Mimsy Were the Borogoves

Editorials: Where I rant to the wall about politics. And sometimes the wall rants back.

Elevated ozone alert

Jerry Stratton, June 15, 2012

Somebody’s got too much time on their hands and not enough logic in their press releases at the Michigan Department of Environmental Quality. We’ve been hoping to get a thunderstorm while traveling, so we’ve been paying attention to the weather forecasts in areas we’ll be traveling in.1 This morning there was an air quality advisory in some of the counties in Michigan we’ll be visiting.

Besides being in all-caps, which I guess is understandable2 I don’t think they’re taking their own alert very seriously.

Pollutants are expected to be in the unhealthy for sensitive groups range… people and businesses are urged to… [engage in positive activities such as] biking to work.

It is recommended that active children and adults—and persons with respiratory diseases such as asthma—limit prolonged outdoor exertion.

The counties listed in the advisory are mostly very rural areas. Any biking to work is going to be “prolonged outdoor exertion”. And what does it mean that active children and adults limit their prolonged outdoor exertion, and also inactive persons with respiratory diseases limit their prolonged outdoor exertion, but any other inactive persons with other diseases, go ahead, exert yourselves on this day of expected poor air quality?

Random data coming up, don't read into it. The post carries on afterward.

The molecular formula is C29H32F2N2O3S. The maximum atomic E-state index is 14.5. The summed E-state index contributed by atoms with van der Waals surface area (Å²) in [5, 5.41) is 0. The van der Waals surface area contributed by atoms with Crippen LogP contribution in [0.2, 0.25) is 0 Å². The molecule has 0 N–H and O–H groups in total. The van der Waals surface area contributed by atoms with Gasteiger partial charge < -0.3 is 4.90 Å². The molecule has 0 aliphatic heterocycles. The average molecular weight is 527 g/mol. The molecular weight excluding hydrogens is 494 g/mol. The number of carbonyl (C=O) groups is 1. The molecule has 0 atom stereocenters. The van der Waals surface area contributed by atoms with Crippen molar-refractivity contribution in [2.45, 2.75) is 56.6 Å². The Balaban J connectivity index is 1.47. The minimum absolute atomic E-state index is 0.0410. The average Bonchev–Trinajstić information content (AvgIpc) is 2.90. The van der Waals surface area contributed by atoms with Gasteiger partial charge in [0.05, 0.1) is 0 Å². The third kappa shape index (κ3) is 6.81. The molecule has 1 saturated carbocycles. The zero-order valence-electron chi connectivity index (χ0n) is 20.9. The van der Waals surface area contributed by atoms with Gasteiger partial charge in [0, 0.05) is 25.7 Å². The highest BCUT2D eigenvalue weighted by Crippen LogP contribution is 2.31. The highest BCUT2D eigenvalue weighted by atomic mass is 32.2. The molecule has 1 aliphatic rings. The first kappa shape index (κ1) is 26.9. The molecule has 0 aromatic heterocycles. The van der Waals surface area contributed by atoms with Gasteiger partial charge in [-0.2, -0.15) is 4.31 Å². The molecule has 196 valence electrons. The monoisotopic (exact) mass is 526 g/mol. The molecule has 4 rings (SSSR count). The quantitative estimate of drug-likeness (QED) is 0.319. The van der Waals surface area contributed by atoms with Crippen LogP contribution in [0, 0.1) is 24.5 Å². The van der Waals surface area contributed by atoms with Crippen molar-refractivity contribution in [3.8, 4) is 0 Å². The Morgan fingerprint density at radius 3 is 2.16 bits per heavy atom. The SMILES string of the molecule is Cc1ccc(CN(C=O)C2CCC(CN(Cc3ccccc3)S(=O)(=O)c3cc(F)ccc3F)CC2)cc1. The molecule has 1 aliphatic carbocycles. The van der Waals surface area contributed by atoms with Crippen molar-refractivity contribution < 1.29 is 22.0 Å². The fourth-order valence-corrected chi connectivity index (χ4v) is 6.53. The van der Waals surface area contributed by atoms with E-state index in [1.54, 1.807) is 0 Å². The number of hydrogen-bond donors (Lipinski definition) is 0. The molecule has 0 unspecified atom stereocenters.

I get the feeling that whoever put this alert together doesn’t take it seriously.

I’d even be willing to bet that they either did or did not bike to work.

In response to 2012 in photos: For photos and perhaps other quick notes sent from my mobile device or written on the fly during 2012.

  1. There are no thunderstorms in San Diego. The weather forecasts do sometimes claim a chance of thunderstorms, but I think by “thunderstorm” they just mean heavy rain. We never get lightning, and so never get thunder. Or maybe it only happens inland or in the mountains.

  2. No, they don’t still use teletype machines for alerts, it’s just that the National Weather Service provides these alerts to other countries, and some of those countries can’t afford lower-case letters.

  1. <- I survived Cash for Clunkers
  2. When Deer Park was a park ->